If the pressure produced by the lymph heart was less than the pressure in the posterior vertebral vein, the lymphaticovenous valve would probably not open. Such ineffectual contractions were observed as small pulses on the pressure tracings, with more being observed during dehydration than when the animal was fully hydrated. Presumably, insufficient filling of the lymph heart has an effect on pulse pressure.
The average lymph heart rate of 48.21±1.68 beats min−1 obtained in this study was comparable to the value of 50–70 beats min−1 previously given for other amphibians (Müller, 1833; Conklin, 1930a). The observed cessation of contractions in response to fright or physical disturbance was also consistent with the findings of others (Priestly, 1878). The increase in rate following slight movement of the animal, however, contradicts the findings of Kampmeier (1969), who stated that an almost empty lymph heart beats as often as a filled one. Carter (1979) demonstrated that active movement causes lymph to flow towards the lymph heart. It would appear from our results that the lymph heart rate increased in response to a greater filling pressure and, therefore, a greater volume inside the lymph heart.
A lymph flow of 1.5–4.2 ml h−1 heart−1 was previously calculated for the frog from the findings of Radwanska (1906, in Kampmeier, 1969) and Winterstein (1925, in Conklin, 1930). Assuming that the animals in their studies weighed 40g, the values of 1.5–4.2mlh−1 heart−1 (3.0–8.4ml h−1 for the pair of posterior hearts) can be converted to 7.5–21.0mlh−1100g−1 for both hearts. Because Bufo marinus is primarily a terrestrial species, the lymph flow might be expected to be lower than that of the chiefly aquatic frog because of the relatively slower cutaneous uptake of environmental water. The value of 1.11±0.04mlh−1100g−1 determined in this study, however, is disproportionately lower, considering that the animals were fully hydrated. It must be emphasized that the previous findings were simply estimates of lymph production based upon indirect observation, and not direct measurements as have been made in this study. Additionally, many of the previous experiments were carried out on animals which had been anaesthetized with urethane, which is known to increase lymph heart rate greatly (Conklin, 1930a).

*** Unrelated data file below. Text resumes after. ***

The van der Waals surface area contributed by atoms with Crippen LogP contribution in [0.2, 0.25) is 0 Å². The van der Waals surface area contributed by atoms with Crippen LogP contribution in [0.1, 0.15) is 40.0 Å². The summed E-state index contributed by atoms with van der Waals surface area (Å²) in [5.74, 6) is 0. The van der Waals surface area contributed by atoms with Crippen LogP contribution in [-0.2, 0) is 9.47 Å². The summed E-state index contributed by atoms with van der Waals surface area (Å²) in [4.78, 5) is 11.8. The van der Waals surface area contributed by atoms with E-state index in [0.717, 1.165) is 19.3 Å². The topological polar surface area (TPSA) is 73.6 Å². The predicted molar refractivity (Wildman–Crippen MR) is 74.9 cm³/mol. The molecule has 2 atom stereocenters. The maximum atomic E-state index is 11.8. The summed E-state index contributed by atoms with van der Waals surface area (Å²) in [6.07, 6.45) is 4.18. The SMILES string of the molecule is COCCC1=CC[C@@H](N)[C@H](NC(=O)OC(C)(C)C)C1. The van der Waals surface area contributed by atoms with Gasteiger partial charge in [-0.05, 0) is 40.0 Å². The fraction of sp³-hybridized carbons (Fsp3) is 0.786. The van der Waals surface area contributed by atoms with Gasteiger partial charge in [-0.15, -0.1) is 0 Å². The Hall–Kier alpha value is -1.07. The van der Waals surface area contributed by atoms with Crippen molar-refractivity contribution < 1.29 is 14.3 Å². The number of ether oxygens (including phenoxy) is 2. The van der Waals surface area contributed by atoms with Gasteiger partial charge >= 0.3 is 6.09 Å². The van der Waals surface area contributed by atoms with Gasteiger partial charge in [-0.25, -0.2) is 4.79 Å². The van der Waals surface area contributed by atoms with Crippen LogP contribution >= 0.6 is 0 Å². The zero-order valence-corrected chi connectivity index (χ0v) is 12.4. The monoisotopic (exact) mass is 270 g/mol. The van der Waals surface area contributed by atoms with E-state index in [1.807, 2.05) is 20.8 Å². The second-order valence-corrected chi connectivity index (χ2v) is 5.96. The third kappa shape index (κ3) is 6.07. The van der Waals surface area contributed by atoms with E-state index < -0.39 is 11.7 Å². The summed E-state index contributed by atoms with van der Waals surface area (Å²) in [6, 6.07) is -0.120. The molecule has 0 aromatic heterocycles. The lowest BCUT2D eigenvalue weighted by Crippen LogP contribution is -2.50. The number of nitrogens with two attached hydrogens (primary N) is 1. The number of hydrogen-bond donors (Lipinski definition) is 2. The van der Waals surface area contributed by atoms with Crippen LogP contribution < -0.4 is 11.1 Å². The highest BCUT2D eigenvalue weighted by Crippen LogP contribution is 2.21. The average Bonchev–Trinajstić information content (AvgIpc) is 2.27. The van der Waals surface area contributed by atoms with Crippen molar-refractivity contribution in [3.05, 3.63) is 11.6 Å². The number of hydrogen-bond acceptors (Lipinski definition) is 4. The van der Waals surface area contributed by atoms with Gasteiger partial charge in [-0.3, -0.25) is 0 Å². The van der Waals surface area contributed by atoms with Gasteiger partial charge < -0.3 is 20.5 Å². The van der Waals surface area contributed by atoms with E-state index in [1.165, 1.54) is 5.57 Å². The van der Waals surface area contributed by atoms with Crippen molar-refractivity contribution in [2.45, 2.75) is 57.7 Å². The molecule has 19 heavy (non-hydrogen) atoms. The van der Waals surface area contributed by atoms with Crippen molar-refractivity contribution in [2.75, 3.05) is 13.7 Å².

Kampmeier (1969) states that there is little difference in size between the posterior and anterior lymph hearts in toads. If it is assumed that the output from the anterior hearts is equal to that of the posterior hearts, the lymph output is equal to about 1/200 of the cardiac output over a 24 h period for a completely hydrated animal. This compares with the figure of 1/3000 in humans (Eckert and Randall, 1983), emphasizing the enormous contribution of the lymphatic pathway to fluid homeostasis in amphibians.
The results obtained during dehydration indicate a reduction in lymph volume in the extracellular space. Several factors are probably involved. It is well known that evaporative water loss from the blood and interstitial spaces through the skin occurs during dehydration (Shoemaker and Nagy, 1977). Removing the ambient water would eliminate a significant source of water uptake into the lymph sacs (Carter, 1979). Additionally, the mean arterial pressure decreases (Hillman et al. 1987), reducing the hydrostatic component of lymph production by capillary filtration.
During dehydration, lymph heart contraction, and thus lymph flow, rarely stopped altogether for any length of time, presumably because there was still a degree of capillary filtration by the tissues, even during bouts of prolonged dehydration. This fluid exchange results from hydrostatic and colloid osmotic pressure differences between the capillaries and the interstitial spaces. Hillman et al. (1987) found that the return of fluid and, concomitantly, protein to the blood via the lymphatic pathway was a necessary factor in dehydration tolerance in Bufo marinus.
The complexity of the relationship of the amphibian lymphatic system with the circulatory system, the kidney and the external environment necessitates its consideration when examining osmoregulatory processes. The implementation of the surgical techniques developed for this study would be invaluable for further assessment of the important role the lymph hearts play in maintaining internal fluid homeostasis. In particular, determination of the relative contributions of the anterior and posterior lymph hearts to fluid return would be useful in providing estimates of total lymph space and lymph production.
Financial support for this study was provided by NSERC Operating and Equipment Grants to D.P.T. and an NSERC Postgraduate Scholarship to J.M.J.